“This isn’t your tomb, it’s your cocoon.”
I’m not sure where I first read this quote, but when I saw it again recently, it hit my heart immediately. Here’s to hoping it is true.
Things have been weird for a very long time. The pandemic and our corporate lockdown didn’t start any of it—at least not for me—it just added some new twists and complexities.
It has been interesting to watch the different reactions of people during this time. I read something recently that put it into perspective by saying that while we are all in the same storm, we most definitely are NOT in the same boat. Some are having the time of their lives, just cruising along and taking advantage of the rest. Others have been violently tossed on the waves and are barely surviving. Depending on your individual circumstances, both extremes—along with every variation in between—could be a valid and appropriate response.
As for me, I have trouble picturing myself in a boat at all. I feel more like I was tossed out into the deep ages ago and have been floating along in dark murky waters in a tiny little life preserver. The current drama didn’t make anything significantly worse—it just added a few new waves to navigate. When things are already utterly impossible, a few extra layers of impossibility aren’t likely to change the outcome. He is either a God who does the impossible or He is not. There may be a limit on toilet paper, but as far as I know, there is still no limit on miracles!
In the meantime, I continue to float along in the dark. Even though it often seems like the other “boats” are moving on without me, there are advantages to being so familiar with uncertainty. Because I’ve learned to hold onto His hand in the dark, I rarely fear what is, or isn’t, ahead. For the longest time, the ONLY thing I’ve had any real control over is choosing to stay connected His heart. It is the one thing I consistently get right. I know Jesus is always near, period. That fact is the central certainty of my life.
But He’s not just near, He is working … even when I don’t see it. Maybe especially then. On a particularly dark night a few months back, the Lord woke me up and began to speak to me about what He was doing “in the dark.” I wrote down these words:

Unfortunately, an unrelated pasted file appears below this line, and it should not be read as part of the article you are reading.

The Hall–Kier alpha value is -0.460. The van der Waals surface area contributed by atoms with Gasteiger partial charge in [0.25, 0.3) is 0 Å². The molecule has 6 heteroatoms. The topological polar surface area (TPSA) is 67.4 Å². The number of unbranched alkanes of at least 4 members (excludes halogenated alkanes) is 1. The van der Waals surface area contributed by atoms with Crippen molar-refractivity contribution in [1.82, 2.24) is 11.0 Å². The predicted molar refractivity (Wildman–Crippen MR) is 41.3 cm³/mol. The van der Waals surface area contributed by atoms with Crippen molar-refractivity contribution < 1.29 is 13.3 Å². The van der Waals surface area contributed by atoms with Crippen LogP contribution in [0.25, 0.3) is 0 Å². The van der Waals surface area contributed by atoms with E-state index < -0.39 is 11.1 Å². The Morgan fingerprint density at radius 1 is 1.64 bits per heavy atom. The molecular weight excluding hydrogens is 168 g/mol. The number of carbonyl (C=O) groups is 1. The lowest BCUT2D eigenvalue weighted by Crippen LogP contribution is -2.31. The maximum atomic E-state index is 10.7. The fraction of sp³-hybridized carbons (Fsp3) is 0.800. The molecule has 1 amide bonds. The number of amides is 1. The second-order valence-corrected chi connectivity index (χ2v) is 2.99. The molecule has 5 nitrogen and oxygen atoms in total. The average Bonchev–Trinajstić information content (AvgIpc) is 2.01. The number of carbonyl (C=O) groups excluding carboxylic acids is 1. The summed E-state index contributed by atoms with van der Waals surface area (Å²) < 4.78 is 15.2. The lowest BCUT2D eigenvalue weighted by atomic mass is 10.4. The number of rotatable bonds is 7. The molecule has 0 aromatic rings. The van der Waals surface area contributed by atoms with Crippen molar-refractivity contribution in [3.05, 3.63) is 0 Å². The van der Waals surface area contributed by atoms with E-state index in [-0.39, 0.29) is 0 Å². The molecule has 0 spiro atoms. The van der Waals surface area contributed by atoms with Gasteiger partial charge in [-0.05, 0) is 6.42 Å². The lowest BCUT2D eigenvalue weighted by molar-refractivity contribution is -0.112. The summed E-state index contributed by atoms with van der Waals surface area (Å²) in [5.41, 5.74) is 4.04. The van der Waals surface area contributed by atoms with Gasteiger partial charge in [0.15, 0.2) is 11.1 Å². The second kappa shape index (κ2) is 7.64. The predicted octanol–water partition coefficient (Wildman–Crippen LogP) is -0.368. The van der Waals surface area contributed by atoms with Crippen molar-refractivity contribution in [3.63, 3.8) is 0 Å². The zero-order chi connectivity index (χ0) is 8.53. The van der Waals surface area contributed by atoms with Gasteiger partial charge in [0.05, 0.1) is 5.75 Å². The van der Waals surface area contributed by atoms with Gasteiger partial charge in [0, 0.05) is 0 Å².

In the dark … fear is silenced by learning to abide. Feelings may be muted but spiritual senses are heightened; moving with the Spirit rather than being moved by emotion.
In the dark … progress may seem slow but true progress is measured in depth not distance. What daytime discipline could never accomplish, nighttime trust apprehends.
In the dark … under the quiet cover of night, kept from the enemy’s sights and snares, God prepares His most lethal weapons. Hell’s banishment becomes heaven’s promotion. Not buried, but planted anew with deep immovable roots. New growth, long cultivated, suddenly breaking through. Until, at last, what God has done in the night …
Is forever seen in the light.
So is this dark place a tomb, or is it a cocoon? Is it a place of burial, or a place of being deeply rooted and grounded? Could it actually be a bit of both? Only time will tell. But there is one thing history has proven true over and over again:
God does a lot of His best work in the dark.
So when it’s been especially dark, for an especially long time, does that mean God is doing His VERY best work?
Here’s to hoping it is true.
2 thoughts on “In the Dark…”
Amen, Cindy. Good word! Yes, God does do His best work at night. Every day actually starts in the evening, scripturally speaking. So God always starts with rest.
According to Bob Jones’s 100-year prophecy, the decade of the 2020’s is the “Rest of God.” So, it’s appropriate that this decade starts with a historic global lock-down (rest). REALLY good things are ahead as we learn how to rest in Him!
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Amen, Mel–I believe it! Blessings to you!
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